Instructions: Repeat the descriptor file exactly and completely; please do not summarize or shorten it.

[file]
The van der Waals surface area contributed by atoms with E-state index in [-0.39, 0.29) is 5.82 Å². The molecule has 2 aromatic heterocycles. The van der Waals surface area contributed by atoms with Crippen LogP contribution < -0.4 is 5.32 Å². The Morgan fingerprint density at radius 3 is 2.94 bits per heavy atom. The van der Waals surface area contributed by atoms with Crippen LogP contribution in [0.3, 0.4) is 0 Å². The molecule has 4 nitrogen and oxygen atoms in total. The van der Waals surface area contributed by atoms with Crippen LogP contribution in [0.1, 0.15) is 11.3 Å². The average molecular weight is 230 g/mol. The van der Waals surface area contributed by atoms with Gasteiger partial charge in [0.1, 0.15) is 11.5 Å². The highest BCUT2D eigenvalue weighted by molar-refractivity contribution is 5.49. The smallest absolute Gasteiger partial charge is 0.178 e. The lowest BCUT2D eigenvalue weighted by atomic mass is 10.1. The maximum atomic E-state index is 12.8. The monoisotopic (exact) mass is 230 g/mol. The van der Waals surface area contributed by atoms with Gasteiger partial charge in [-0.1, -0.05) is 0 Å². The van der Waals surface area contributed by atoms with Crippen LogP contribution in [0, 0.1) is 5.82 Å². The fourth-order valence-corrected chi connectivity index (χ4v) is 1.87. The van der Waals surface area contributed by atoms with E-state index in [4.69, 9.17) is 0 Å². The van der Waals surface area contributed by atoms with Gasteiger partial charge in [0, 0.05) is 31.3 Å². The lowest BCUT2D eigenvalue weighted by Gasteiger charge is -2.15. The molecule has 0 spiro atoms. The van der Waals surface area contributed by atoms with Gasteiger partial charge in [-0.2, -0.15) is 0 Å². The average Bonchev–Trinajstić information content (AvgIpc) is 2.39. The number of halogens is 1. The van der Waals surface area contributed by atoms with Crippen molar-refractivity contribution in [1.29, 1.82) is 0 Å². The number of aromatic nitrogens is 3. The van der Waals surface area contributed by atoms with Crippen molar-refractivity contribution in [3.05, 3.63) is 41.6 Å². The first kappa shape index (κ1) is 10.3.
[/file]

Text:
The van der Waals surface area contributed by atoms with E-state index in [-0.39, 0.29) is 5.82 Å². The molecule has 2 aromatic heterocycles. The van der Waals surface area contributed by atoms with Crippen LogP contribution < -0.4 is 5.32 Å². The Morgan fingerprint density at radius 3 is 2.94 bits per heavy atom. The van der Waals surface area contributed by atoms with Crippen LogP contribution in [0.3, 0.4) is 0 Å². The molecule has 4 nitrogen and oxygen atoms in total. The van der Waals surface area contributed by atoms with Crippen LogP contribution in [0.1, 0.15) is 11.3 Å². The average molecular weight is 230 g/mol. The van der Waals surface area contributed by atoms with Gasteiger partial charge in [0.1, 0.15) is 11.5 Å². The highest BCUT2D eigenvalue weighted by molar-refractivity contribution is 5.49. The smallest absolute Gasteiger partial charge is 0.178 e. The lowest BCUT2D eigenvalue weighted by atomic mass is 10.1. The maximum atomic E-state index is 12.8. The monoisotopic (exact) mass is 230 g/mol. The van der Waals surface area contributed by atoms with Gasteiger partial charge in [-0.1, -0.05) is 0 Å². The van der Waals surface area contributed by atoms with Crippen LogP contribution in [0, 0.1) is 5.82 Å². The fourth-order valence-corrected chi connectivity index (χ4v) is 1.87. The van der Waals surface area contributed by atoms with E-state index in [4.69, 9.17) is 0 Å². The van der Waals surface area contributed by atoms with Gasteiger partial charge in [0, 0.05) is 31.3 Å². The lowest BCUT2D eigenvalue weighted by Gasteiger charge is -2.15. The molecule has 0 spiro atoms. The van der Waals surface area contributed by atoms with Gasteiger partial charge in [-0.2, -0.15) is 0 Å². The average Bonchev–Trinajstić information content (AvgIpc) is 2.39. The number of halogens is 1. The van der Waals surface area contributed by atoms with Crippen molar-refractivity contribution in [1.29, 1.82) is 0 Å². The number of aromatic nitrogens is 3. The van der Waals surface area contributed by atoms with Crippen molar-refractivity contribution in [3.05, 3.63) is 41.6 Å². The first kappa shape index (κ1) is 10.3.